In a recent presentation Yaron Minsky from (Jane Street](https://blogs.janestreet.com) said he would never, ever use default values in a production system. The risk of taking it instead of the "production" value is too high.

I was saying in my first comment that I liked default values. That's because they allow me to make very slight changes and alter some behaviour. Alas this is also the exact same reason for their weakness when writing robust systems.

@markhibberd

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commented Aug 6, 2014

I am with @maxpow4h, default arguments are a developer only convenience that lead to bugs more often than not. They are easily as insidious as overloaded methods or implicit configurations (and in some scala libraries more so - see point 1 below).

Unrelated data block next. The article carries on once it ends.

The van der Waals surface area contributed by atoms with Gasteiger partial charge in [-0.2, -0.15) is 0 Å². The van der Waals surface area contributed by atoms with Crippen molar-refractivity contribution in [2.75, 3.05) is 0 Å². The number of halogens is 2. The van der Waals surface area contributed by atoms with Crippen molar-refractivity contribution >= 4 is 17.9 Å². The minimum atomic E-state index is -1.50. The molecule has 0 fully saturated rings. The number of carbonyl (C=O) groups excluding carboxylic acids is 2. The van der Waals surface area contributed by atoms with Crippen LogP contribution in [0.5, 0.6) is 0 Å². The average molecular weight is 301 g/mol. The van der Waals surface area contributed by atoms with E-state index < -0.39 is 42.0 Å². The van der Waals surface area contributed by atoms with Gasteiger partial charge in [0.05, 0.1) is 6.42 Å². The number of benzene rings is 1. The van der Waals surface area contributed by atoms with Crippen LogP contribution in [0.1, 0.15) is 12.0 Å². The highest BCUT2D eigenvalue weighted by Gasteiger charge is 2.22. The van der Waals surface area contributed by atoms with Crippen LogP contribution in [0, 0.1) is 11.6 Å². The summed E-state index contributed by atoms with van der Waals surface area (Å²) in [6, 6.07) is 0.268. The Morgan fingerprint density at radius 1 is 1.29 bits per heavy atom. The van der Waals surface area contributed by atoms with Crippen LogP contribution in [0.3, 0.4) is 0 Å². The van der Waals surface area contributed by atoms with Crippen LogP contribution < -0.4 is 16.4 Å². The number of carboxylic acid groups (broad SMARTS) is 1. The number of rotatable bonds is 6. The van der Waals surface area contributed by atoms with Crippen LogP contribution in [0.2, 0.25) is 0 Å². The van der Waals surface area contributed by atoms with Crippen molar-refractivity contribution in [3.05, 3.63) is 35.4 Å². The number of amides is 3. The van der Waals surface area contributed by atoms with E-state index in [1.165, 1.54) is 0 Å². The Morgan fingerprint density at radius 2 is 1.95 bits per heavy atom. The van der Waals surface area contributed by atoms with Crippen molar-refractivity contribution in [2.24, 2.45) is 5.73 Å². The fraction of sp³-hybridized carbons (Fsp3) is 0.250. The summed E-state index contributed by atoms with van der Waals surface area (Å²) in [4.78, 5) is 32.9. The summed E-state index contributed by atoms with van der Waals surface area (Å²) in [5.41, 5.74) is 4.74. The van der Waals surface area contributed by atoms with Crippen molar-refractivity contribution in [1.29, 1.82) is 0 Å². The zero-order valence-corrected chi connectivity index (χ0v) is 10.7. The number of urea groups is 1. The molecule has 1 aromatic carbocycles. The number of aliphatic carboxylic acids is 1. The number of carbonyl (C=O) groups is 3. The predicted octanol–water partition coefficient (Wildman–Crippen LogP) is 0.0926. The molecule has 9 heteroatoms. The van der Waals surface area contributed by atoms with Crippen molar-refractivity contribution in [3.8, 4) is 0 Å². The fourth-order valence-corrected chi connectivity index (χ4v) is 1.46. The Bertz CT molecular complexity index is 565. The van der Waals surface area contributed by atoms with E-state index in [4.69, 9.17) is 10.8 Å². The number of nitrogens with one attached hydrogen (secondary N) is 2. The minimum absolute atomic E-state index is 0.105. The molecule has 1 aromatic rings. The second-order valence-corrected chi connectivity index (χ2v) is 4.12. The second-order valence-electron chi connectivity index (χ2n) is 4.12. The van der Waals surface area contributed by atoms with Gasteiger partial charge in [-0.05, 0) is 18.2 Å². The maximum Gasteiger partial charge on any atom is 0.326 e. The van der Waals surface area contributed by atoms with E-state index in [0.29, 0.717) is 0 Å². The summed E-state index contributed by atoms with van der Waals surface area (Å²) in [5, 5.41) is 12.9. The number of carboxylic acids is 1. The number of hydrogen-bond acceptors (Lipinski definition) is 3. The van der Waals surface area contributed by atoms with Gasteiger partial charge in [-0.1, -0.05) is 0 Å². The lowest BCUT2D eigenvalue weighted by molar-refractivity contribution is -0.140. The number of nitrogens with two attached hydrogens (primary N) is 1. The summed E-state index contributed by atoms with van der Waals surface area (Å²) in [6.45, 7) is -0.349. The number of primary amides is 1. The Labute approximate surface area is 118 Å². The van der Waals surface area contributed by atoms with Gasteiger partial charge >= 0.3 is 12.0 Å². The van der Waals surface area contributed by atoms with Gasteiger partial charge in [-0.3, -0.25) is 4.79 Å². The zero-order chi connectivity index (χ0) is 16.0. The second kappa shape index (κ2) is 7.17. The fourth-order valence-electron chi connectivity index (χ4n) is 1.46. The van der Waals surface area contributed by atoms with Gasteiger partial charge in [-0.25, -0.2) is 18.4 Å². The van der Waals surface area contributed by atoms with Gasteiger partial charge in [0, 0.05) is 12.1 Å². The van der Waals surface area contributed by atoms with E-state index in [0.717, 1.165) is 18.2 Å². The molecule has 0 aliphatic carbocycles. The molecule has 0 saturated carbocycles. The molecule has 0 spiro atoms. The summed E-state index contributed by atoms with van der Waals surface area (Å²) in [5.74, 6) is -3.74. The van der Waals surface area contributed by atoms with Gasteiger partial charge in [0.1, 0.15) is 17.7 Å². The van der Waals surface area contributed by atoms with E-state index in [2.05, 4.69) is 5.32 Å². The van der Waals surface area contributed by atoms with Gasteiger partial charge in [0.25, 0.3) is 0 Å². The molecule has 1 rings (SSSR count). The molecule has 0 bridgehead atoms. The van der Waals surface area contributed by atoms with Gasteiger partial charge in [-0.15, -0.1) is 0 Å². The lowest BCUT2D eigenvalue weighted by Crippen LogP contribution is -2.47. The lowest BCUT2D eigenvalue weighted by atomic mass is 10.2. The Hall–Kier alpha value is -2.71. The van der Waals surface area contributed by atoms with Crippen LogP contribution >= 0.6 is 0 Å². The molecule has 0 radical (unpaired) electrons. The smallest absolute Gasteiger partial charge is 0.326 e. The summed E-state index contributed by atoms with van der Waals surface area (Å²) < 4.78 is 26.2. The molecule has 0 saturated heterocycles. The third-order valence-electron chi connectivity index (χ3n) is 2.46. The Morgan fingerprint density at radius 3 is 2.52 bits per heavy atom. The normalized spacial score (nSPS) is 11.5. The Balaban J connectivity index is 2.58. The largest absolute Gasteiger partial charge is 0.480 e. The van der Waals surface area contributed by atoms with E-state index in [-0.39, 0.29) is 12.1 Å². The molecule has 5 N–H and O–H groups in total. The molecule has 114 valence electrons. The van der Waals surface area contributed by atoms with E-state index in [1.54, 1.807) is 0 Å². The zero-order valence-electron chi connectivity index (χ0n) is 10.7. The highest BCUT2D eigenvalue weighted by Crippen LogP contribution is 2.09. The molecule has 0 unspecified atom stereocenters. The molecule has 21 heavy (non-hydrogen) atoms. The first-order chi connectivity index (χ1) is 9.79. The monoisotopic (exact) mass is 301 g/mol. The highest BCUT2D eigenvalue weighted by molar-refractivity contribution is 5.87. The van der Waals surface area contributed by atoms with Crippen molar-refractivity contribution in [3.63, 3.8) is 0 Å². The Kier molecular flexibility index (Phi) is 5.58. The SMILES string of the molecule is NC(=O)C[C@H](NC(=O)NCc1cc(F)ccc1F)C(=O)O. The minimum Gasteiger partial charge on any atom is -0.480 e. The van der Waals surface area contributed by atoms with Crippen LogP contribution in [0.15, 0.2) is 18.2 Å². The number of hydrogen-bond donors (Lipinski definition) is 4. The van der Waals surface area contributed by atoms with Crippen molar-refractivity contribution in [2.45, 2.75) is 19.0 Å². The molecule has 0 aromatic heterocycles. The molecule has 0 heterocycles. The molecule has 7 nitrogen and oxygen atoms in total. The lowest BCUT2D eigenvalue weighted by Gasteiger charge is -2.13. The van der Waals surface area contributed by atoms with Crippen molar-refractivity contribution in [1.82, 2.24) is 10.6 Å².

The use of default arguments in scala that I see regularly mis-used can be divided into four cases:

  1. Allocation of resources (there are even examples of this in scalaz) - which is utterly wrong. Anything that is allocated by a default argument has no reasonable lifecycle and is unlikely (or impossible) to be closed properly.
  2. Default configurations - these are a developer convenience that lead to operational bugs. There is no such thing as a "safe" default, where it could mean forgetting to set something in production leads to an incorrect value rather than an error (this is closely related to what Minsky says as mentioned by Eric above).